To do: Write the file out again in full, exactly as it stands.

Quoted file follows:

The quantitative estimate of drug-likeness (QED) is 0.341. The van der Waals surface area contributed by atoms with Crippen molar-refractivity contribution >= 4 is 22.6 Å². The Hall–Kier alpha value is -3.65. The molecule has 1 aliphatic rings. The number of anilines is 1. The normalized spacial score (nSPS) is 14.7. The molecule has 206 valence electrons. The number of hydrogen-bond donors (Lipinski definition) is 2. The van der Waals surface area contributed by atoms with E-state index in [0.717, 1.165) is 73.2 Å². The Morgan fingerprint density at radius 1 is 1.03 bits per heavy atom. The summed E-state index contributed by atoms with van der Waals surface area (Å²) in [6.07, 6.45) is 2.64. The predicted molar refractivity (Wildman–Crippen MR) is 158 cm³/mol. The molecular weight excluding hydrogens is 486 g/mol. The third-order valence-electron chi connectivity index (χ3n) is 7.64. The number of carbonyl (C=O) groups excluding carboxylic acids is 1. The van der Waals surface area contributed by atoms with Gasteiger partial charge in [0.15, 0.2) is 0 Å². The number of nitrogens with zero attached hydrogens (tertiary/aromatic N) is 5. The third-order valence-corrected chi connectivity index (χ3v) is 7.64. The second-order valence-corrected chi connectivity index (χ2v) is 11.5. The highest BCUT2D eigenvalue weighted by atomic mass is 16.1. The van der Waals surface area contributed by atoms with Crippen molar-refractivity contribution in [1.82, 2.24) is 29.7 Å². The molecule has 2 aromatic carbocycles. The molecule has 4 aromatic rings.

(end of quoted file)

The quantitative estimate of drug-likeness (QED) is 0.341. The van der Waals surface area contributed by atoms with Crippen molar-refractivity contribution >= 4 is 22.6 Å². The Hall–Kier alpha value is -3.65. The molecule has 1 aliphatic rings. The number of anilines is 1. The normalized spacial score (nSPS) is 14.7. The molecule has 206 valence electrons. The number of hydrogen-bond donors (Lipinski definition) is 2. The van der Waals surface area contributed by atoms with E-state index in [0.717, 1.165) is 73.2 Å². The Morgan fingerprint density at radius 1 is 1.03 bits per heavy atom. The summed E-state index contributed by atoms with van der Waals surface area (Å²) in [6.07, 6.45) is 2.64. The predicted molar refractivity (Wildman–Crippen MR) is 158 cm³/mol. The molecular weight excluding hydrogens is 486 g/mol. The third-order valence-electron chi connectivity index (χ3n) is 7.64. The number of carbonyl (C=O) groups excluding carboxylic acids is 1. The van der Waals surface area contributed by atoms with Gasteiger partial charge in [0.15, 0.2) is 0 Å². The number of nitrogens with zero attached hydrogens (tertiary/aromatic N) is 5. The third-order valence-corrected chi connectivity index (χ3v) is 7.64. The second-order valence-corrected chi connectivity index (χ2v) is 11.5. The highest BCUT2D eigenvalue weighted by atomic mass is 16.1. The van der Waals surface area contributed by atoms with Crippen molar-refractivity contribution in [1.82, 2.24) is 29.7 Å². The molecule has 2 aromatic carbocycles. The molecule has 4 aromatic rings.